One of the most popular fields of advanced study among Centre students is law. About 10 percent of each class goes to law school immediately upon graduation and a similar percentage will attend after several years of work experience.

English, government, history, and other social science majors are the majors most often selected by Centre students who pursue law, but there is no such thing as a rigidly defined pre-law major. Students from every academic major are accepted into law school.

The broad-based skills that law schools emphasize—effective writing and speaking, analytical ability, and a general exposure to the social sciences—are essential goals of Centre's liberal arts curriculum. For this reason our graduates have a solid record of success in gaining admission to law schools.

At Centre, a faculty pre-law advisor works with students throughout their college years to help them explore law as a profession and to assist them in the application process during their junior and senior years. This advisor also works with interested students to make volunteer work and internships available on an individual basis. In addition, Centre has a Law Society composed of students interested in careers in the legal field. This organization meets regularly, sponsors field trips to places such as courtrooms and law schools, and brings experts in the legal profession as well as representatives from law schools on campus to speak with students.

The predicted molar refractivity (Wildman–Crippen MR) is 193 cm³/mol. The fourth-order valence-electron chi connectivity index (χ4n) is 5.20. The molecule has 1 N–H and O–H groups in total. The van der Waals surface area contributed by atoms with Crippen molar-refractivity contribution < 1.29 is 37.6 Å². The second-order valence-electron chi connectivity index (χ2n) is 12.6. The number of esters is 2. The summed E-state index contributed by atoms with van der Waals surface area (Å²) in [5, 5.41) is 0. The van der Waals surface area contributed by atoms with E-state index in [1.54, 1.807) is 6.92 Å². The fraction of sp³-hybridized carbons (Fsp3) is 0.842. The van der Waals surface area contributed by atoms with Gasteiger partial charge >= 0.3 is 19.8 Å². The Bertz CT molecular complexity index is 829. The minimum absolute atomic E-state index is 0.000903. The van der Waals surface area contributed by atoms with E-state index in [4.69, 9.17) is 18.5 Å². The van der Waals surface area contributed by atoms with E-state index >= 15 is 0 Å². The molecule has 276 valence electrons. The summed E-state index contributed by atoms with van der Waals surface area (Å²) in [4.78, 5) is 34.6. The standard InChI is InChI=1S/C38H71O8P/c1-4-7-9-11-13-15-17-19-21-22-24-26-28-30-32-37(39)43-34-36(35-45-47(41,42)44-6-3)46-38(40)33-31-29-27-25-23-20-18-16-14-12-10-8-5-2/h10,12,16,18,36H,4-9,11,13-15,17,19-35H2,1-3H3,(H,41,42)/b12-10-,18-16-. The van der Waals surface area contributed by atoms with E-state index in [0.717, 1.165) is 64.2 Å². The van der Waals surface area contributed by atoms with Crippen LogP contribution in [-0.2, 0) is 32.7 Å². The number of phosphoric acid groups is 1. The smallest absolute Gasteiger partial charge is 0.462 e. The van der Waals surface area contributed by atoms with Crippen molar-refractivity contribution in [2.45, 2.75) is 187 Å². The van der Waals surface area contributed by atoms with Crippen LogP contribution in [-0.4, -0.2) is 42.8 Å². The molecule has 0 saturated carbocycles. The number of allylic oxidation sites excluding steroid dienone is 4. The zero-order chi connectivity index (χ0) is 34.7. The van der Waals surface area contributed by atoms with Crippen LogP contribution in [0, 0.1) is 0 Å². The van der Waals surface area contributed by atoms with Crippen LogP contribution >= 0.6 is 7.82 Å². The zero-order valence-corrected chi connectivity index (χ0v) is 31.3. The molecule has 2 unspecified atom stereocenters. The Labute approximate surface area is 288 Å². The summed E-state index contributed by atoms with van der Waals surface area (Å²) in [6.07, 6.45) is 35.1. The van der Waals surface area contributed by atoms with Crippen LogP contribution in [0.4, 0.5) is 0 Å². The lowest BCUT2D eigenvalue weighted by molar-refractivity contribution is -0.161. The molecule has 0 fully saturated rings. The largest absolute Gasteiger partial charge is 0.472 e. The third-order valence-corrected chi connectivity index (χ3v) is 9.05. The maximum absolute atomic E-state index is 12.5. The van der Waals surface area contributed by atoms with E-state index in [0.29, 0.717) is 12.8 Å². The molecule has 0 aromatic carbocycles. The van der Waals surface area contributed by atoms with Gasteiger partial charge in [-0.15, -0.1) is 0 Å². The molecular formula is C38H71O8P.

While business, unlike medicine and law, does not necessarily require an advanced degree, Centre graduates frequently choose it as a field of advanced study. Within five years of graduation, about 10 percent will have done graduate work in business administration.

The most common major among Centre graduates who pursue advanced degrees in business is economics, although graduate business administration programs admit students from every academic major. As in other fields of advanced study, Centre graduates have had strong success in gaining admission to a wide variety of master of business administration (M.B.A.) programs.

Dual-Degree Engineering Studies Program

Centre offers a dual-degree engineering program in cooperation with the engineering schools of Columbia University, University of Kentucky, Vanderbilt University, and Washington University (St. Louis). This program leads to a bachelor of arts or bachelor of science degree from Centre and a bachelor of science degree in engineering from the respective university.

The program of combined studies is normally completed in five years—three years at Centre and two at the engineering school. This dual-degree program is designed to provide students interested in entering the engineering profession with backgrounds in liberal arts and in technical engineering studies.

In this program, students complete the requirements for a Centre degree—including a major in either mathematics, chemistry, physics, or chemical physics—and the university requirements for an engineering degree. (Additional information is available from the College's dual-degree engineering studies advisor.)

Helpful links on Centre's Web site

Career Services
Health Professions Advisory Group